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The Directors

Lina Fruzzetti was educated in the Sudan and the USA, and did field research in India, Sudan, Ethiopia, Eritrea and Italy joined the Anthropology Department at Brown University in 1975, where she is now Professor of Anthropology. She holds several national and international appointments and has taught at the Universities of Khartoum, Dar es Salaam, Helsinki, ISCTE (Lisbon), and IIT Gandhinagar (India.)

The Editors

 Ákos Östör was educated in Hungary, Australia, and the USA. He carried out fieldwork in India (West Bengal and Varanasi), Sudan, Tanzania, Italy and Eritrea. He taught at universities in the USA, Portugal, Sudan, India and Tanzania, and was a fellow at research institutes in Hungary, Australia, India and the USA. Currently he is Emeritus Professor of Anthropology and Film Studies at Wesleyan University, Middletown, CT.

Franco Sacchi is a documentary filmmaker, video journalist and educator based in Cambridge MA. His first feature length film aired on the Sundance Channel and was an official selection in numerous film festivals, including the prestigious International Documentary Film Festival in Amsterdam (IDFA). In 2005 he directed This is Nollywood a film about the Nigerian movie industry that won the Audience Award at the Abuja International Film Festival (Nigeria), and was broadcast internationally (TBS Latin America, SKYY Arts, UK, SABC 1 - South African Broadcasting Corporation). 

Francesco Dragone is an Italian freelance director, cameraman and editor. His interests shifted from the humanities and languages to the social sciences as expressed through visual and artistic media.

He received a postgraduate certificate in Digital and Visual Cultures from ISCTE Lisbon (Portugal, 2011) where he attended a course given by Ákos Östör.

Subsequently he obtained a MA in Visual and Media Anthropology from Freie Universität, Berlin (2013). When he moved to Providence in 2014 he reconnected with Akos, ending up as co-editor of In My Mother’s House.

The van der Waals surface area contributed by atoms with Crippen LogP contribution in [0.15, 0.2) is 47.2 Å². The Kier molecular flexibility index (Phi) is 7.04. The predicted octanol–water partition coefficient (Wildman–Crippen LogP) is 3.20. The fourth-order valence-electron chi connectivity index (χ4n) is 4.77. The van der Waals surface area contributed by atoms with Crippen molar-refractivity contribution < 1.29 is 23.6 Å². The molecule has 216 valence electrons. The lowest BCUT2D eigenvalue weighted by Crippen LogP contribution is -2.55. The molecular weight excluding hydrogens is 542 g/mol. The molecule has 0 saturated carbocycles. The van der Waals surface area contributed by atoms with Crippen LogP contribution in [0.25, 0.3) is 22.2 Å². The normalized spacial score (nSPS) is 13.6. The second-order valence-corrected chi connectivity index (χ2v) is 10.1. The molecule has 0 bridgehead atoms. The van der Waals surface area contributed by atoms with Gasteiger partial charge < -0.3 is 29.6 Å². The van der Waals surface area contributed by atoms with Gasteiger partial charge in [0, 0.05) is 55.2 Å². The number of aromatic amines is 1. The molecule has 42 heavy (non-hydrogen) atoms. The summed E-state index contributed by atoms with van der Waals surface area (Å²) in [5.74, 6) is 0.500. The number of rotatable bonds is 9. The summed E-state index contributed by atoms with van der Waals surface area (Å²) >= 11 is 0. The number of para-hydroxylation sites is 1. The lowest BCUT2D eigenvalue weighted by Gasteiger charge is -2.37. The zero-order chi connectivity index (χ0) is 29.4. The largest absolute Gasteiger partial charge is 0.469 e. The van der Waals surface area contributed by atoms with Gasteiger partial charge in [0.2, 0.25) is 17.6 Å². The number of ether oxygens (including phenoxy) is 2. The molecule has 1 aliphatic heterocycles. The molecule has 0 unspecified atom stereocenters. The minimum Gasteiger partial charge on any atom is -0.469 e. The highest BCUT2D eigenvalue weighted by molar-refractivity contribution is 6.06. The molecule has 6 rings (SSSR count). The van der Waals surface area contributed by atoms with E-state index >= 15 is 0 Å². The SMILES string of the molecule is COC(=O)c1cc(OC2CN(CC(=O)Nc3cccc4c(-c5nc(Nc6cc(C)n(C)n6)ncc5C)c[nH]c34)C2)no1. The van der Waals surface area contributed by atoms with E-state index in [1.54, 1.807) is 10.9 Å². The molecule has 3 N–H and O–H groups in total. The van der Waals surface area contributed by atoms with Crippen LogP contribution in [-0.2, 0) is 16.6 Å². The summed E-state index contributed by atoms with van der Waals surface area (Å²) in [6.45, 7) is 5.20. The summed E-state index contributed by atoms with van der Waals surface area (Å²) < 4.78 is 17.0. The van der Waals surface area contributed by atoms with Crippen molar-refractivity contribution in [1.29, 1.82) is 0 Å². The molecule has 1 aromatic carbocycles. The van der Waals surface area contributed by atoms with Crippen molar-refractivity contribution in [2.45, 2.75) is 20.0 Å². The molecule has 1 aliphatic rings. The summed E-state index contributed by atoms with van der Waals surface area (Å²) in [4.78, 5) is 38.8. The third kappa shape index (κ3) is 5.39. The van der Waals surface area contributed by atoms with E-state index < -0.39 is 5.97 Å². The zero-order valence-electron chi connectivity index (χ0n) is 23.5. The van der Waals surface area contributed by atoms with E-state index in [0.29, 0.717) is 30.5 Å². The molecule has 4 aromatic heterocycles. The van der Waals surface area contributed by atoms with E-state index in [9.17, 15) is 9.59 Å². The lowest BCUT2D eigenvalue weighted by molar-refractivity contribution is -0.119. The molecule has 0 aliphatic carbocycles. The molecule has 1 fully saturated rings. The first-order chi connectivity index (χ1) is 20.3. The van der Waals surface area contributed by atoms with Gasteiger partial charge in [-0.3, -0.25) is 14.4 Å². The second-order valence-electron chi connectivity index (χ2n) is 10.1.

Lina Fruzzetti and Ákos Östör are, among other things, anthropologists and filmmakers.

Separately, then together they authored award-winning films and wrote over a dozen books. They collaborate closely with the participants and with other filmmakers.

Their films are visually interpretive, respecting the integrity of the culture and the people. They use narration or not, subtitles, voice over, and inter-titles, or no words at all, just as the particular film demands it.

In My Mother’s House is their first, deeply personal film. Their previous films in India and Tanzania concern individual lives in small communities, in contexts ranging from sacred rituals and festivals in a town, to women scroll painters and singers in village West Bengal; from fish markets in Dar es Salaam, to a handicapped people’s cooperative in Zanzibar.

All were shown at festivals around the world and won numerous awards.

In addition, they collaborate in creating museum exhibitions and catalogues (Helsinki, Lisbon, Geneva) as well as websites around their work. Their written work is independent yet related to the films.

Lauren Cheung is an animator and filmmaker based in New York City. She recently graduated from Brown University (2015) with a Bachelor of Arts in Biology; during her time in school, she directed several short films, free-lanced in editing, and had a science animation she created featured in the New York Times. After college, she worked as a Directors Guild of America Trainee on several TV shows, including Law and Order SVU & The Americans. Currently, she works as the executive assistant to Mr. Woody Allen.

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